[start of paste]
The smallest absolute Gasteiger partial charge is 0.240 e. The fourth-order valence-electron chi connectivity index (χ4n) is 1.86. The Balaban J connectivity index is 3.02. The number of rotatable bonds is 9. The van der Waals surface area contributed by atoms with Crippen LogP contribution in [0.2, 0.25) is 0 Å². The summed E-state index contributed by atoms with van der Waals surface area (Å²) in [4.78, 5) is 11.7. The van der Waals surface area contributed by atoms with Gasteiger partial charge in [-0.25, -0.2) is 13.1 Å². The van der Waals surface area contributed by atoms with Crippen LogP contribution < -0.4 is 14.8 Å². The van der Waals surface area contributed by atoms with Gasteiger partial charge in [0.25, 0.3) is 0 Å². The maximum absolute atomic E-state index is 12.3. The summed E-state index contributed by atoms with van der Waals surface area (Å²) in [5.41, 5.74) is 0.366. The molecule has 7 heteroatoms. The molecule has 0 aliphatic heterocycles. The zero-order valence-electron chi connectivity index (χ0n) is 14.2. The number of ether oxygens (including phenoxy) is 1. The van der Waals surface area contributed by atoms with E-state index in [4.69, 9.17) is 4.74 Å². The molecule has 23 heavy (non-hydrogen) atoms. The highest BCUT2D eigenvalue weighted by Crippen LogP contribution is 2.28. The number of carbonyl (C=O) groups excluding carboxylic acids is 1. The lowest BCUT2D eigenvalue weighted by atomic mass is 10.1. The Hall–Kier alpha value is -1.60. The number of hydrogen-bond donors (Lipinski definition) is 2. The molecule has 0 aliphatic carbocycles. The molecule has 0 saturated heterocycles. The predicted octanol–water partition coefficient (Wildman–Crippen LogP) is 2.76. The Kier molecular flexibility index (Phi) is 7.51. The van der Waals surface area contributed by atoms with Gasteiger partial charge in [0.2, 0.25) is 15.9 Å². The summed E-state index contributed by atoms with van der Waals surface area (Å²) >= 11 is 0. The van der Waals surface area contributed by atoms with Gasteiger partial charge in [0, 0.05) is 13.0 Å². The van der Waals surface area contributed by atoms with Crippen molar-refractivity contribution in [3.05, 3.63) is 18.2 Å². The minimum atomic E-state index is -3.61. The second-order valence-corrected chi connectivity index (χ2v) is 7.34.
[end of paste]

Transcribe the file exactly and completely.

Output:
The smallest absolute Gasteiger partial charge is 0.240 e. The fourth-order valence-electron chi connectivity index (χ4n) is 1.86. The Balaban J connectivity index is 3.02. The number of rotatable bonds is 9. The van der Waals surface area contributed by atoms with Crippen LogP contribution in [0.2, 0.25) is 0 Å². The summed E-state index contributed by atoms with van der Waals surface area (Å²) in [4.78, 5) is 11.7. The van der Waals surface area contributed by atoms with Gasteiger partial charge in [-0.25, -0.2) is 13.1 Å². The van der Waals surface area contributed by atoms with Crippen LogP contribution < -0.4 is 14.8 Å². The van der Waals surface area contributed by atoms with Gasteiger partial charge in [0.25, 0.3) is 0 Å². The maximum absolute atomic E-state index is 12.3. The summed E-state index contributed by atoms with van der Waals surface area (Å²) in [5.41, 5.74) is 0.366. The molecule has 7 heteroatoms. The molecule has 0 aliphatic heterocycles. The zero-order valence-electron chi connectivity index (χ0n) is 14.2. The number of ether oxygens (including phenoxy) is 1. The van der Waals surface area contributed by atoms with E-state index in [4.69, 9.17) is 4.74 Å². The molecule has 23 heavy (non-hydrogen) atoms. The highest BCUT2D eigenvalue weighted by Crippen LogP contribution is 2.28. The number of carbonyl (C=O) groups excluding carboxylic acids is 1. The lowest BCUT2D eigenvalue weighted by atomic mass is 10.1. The Hall–Kier alpha value is -1.60. The number of hydrogen-bond donors (Lipinski definition) is 2. The molecule has 0 aliphatic carbocycles. The molecule has 0 saturated heterocycles. The predicted octanol–water partition coefficient (Wildman–Crippen LogP) is 2.76. The Kier molecular flexibility index (Phi) is 7.51. The van der Waals surface area contributed by atoms with Gasteiger partial charge in [0.2, 0.25) is 15.9 Å². The summed E-state index contributed by atoms with van der Waals surface area (Å²) >= 11 is 0. The van der Waals surface area contributed by atoms with Gasteiger partial charge in [0, 0.05) is 13.0 Å². The van der Waals surface area contributed by atoms with Crippen molar-refractivity contribution in [3.05, 3.63) is 18.2 Å². The minimum atomic E-state index is -3.61. The second-order valence-corrected chi connectivity index (χ2v) is 7.34.